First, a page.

30+ Years of Freedom of Information Action

Wars and Conflicts

Jul 12, 2011 | Briefing Book
Washington, D.C., July 12, 2011 - What were the 11 words the government didn’t want you to see? The aspect of the June 13 release of the full Pentagon Papers that has received the most attention is perhaps the U.S. Government’s attempt to keep under wraps 11 words on one page that had in fact been in the public domain since the government edition of the Papers was published by the House Armed Services Committee (HASC) in 1972.

Jun 10, 2011 | Briefing Book
Washington, DC, June 13, 2011 - The complete version of the Pentagon Papers released today by the National Archives and Records Administration (NARA) includes a substantial amount of information not previously published. Approximately 34% of the report is available for the first time, according to NARA. The public release today of the full Pentagon Papers—40 years after their leaked publication in the media—is a welcome event on many levels: including closing a bizarre chapter in the annals of U.S.

Jun 9, 2011 | Briefing Book
Guatemala City, Guatemala, June 7, 2011 - This text is a copy of the speech given by Kate Doyle at the ceremony of the presentation of the report, "From Silence to Memory: Revelations of the Historical Archive of the National Police" at the University of San Carlos in Guatemala City, Guatemala.

Feb 18, 2011 | Briefing Book
Washington, D.C., February 18, 2011 - Twenty-seven years ago today, Guatemalan labor activist Edgar Fernando Garcнa was shot and kidnapped by government security forces off a street in downtown Guatemala City. He was never seen again. In recognition of the anniversary of his disappearance, the National Security Archive today posts the complete text of the historic ruling issued last October by a Guatemalan court that convicted two former policemen to 40 years in prison for the crime, as well as key documents from the Guatemalan National Police Archive that were used in the prosecution.

Jan 28, 2011 | News
Washington, DC, January 28, 2011 - A new documentary film about human rights in Guatemala featuring National Security Archive senior analyst Kate Doyle will have its world premiere at the Sundance Film Festival. The film, Granito: How to Nail a Dictator, will be screened tonight at the Sundance Resort where Kate Doyle, Almudena Bernabeu of the Center for Justice and Accountability (CJA), and film makers Pamela Yates, Paco de Onнs and Peter Kinoy, will attend the screening and speak to the audience after the film.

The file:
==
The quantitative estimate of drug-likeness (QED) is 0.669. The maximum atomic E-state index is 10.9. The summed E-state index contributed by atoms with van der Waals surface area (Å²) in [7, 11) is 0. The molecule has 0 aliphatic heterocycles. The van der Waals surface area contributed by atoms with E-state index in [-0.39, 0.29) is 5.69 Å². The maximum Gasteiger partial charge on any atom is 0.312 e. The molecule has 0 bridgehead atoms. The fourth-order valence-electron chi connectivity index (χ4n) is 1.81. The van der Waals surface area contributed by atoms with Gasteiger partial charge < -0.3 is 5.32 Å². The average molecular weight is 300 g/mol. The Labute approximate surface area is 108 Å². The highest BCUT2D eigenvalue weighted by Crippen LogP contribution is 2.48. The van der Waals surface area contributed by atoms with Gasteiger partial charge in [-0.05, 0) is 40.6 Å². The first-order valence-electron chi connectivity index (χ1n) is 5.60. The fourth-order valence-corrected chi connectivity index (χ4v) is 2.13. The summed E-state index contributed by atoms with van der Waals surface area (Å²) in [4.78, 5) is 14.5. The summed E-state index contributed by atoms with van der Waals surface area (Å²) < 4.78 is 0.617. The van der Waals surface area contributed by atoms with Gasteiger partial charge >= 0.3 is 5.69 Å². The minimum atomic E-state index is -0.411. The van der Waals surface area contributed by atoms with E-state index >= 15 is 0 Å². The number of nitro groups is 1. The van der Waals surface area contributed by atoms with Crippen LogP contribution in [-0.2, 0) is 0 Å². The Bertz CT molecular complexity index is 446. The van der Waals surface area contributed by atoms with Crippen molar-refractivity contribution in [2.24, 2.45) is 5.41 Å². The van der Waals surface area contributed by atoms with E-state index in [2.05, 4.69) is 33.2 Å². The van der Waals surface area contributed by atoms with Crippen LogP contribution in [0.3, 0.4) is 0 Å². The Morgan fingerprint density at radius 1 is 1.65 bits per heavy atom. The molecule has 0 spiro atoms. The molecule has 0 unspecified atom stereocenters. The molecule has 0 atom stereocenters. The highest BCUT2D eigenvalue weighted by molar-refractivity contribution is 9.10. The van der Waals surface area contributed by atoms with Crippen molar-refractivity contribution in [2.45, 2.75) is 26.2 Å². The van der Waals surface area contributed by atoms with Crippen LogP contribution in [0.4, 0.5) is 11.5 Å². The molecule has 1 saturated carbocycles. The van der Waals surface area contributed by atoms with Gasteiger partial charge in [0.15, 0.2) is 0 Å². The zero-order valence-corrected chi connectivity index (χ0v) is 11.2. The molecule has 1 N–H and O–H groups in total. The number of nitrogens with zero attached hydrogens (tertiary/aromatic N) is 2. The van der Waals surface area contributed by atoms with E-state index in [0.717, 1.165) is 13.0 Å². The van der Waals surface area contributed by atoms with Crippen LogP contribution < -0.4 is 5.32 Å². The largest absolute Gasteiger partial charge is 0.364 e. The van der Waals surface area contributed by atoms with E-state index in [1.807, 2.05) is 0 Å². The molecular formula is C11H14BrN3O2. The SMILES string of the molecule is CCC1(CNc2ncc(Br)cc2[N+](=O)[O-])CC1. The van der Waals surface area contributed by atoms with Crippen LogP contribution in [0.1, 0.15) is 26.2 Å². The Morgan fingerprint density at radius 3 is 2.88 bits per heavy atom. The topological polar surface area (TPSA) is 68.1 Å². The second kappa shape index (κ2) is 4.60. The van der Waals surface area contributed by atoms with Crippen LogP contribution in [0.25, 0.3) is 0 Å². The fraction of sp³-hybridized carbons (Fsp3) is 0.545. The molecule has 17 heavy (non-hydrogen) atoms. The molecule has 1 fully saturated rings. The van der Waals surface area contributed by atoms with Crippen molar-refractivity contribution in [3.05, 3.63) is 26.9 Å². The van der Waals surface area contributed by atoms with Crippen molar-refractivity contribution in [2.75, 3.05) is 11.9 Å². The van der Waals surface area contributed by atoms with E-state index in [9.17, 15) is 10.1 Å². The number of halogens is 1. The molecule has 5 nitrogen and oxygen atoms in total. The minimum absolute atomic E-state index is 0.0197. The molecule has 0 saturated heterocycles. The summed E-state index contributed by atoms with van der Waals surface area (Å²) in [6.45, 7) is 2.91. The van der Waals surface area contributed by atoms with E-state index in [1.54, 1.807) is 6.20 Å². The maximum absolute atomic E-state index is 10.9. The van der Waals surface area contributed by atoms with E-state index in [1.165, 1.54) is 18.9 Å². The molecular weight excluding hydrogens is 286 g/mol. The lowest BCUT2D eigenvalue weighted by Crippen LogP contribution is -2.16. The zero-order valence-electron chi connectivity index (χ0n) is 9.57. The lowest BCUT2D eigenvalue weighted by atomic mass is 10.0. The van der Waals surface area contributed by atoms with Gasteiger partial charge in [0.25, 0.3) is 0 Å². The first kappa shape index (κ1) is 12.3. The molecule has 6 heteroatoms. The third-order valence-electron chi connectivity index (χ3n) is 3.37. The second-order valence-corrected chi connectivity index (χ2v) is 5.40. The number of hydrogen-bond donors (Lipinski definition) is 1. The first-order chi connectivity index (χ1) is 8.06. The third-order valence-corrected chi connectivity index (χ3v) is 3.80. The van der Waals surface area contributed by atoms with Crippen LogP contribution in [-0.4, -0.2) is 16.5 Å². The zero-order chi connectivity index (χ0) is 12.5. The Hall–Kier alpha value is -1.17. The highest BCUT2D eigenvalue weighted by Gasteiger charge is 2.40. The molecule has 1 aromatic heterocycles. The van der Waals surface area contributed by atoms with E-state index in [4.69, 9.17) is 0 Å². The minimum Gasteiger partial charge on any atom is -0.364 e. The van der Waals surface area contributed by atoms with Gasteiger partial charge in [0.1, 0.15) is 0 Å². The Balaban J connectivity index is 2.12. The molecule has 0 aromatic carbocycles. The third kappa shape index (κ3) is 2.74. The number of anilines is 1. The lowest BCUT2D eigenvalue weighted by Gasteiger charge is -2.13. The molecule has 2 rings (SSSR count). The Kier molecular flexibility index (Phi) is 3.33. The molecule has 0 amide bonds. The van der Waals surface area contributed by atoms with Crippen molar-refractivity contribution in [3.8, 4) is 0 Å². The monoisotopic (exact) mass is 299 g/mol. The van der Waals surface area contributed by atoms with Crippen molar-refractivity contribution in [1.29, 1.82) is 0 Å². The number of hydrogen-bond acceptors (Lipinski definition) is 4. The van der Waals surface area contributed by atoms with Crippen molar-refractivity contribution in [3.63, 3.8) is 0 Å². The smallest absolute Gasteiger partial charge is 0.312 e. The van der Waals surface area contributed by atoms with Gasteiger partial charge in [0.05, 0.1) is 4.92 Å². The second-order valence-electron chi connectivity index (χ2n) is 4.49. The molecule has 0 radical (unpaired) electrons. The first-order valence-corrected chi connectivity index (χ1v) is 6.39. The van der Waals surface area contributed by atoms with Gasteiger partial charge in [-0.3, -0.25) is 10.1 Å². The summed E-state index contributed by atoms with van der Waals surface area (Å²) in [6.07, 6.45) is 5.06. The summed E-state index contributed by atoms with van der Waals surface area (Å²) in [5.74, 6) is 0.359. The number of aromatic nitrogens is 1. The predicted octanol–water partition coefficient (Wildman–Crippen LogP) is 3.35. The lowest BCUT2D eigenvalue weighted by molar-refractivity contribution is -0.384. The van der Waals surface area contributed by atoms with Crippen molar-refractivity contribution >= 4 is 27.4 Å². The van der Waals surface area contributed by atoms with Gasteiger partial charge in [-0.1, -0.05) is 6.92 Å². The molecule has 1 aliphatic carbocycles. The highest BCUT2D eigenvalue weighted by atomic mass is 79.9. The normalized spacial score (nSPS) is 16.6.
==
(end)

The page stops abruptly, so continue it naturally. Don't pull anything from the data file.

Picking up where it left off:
Nov 13, 2010 | Briefing Book
NEW - November 24, 2010 - Download the Complete Redacted Report as Released by the Department of Justice (PDF - 16MB) NEW - November 15, 2010 - Download the Complete Unredacted Report as Published in the New York Times (PDF - 57MB) Washington, D.C., November 13, 2010 - The Department of Justice censored dozens of pages of a candid history of Nazi-hunting (and Nazi-protecting) by the U.S.

Oct 4, 2010 | Briefing Book
Washington, D.C., October 4, 2010 - For nearly a year before the 2003 invasion of Iraq, the British government of Prime Minister Tony Blair collaborated closely with the George W. Bush administration to produce a far starker picture of the threat from Saddam Hussein and his weapons of mass destruction (WMD) than was justified by intelligence at the time, according to British and American government documents posted today by the National Security Archive.  

Oct 1, 2010 | Briefing Book
Washington, D.C., October 1, 2010 – Contrary to statements by President George W. Bush or Prime Minister Tony Blair, declassified records from both governments posted on the Web today reflect an early and focused push to prepare war plans and enlist allies regardless of conflicting intelligence about Iraq’s threat and the evident difficulties in garnering global support.

Sep 22, 2010 | Briefing Book
Washington, D.C., September 22, 2010 – Following instructions from President George W. Bush to develop an updated war plan for Iraq, Defense Secretary Donald Rumsfeld ordered CENTCOM Commander Gen. Tommy Franks in November 2001 to initiate planning for the “decapitation” of the Iraqi government and the empowerment of a “Provisional Government” to take its place. Deputy Defense Secretary Paul Wolfowitz, Defense Secretary Donald Rumsfeld, and President George W. Bush.  (Source: Department of Defense)

Sep 13, 2010 | Briefing Book
Washington, D.C., September 13, 2010 - Pakistani tribal areas where Osama bin Laden found refuge were momentarily open to the Pakistani Army when "the tribes were overawed by U.S. firepower" after 9/11, but quickly again became "no-go areas" where the Taliban could reorganize and plan their resurgence in Afghanistan, according to previously secret U.S. documents obtained through the Freedom of Information Act by the National Security Archive and posted today at www.nsarchive.org. The declassified documents describe the consequences of these events. According to U.S.

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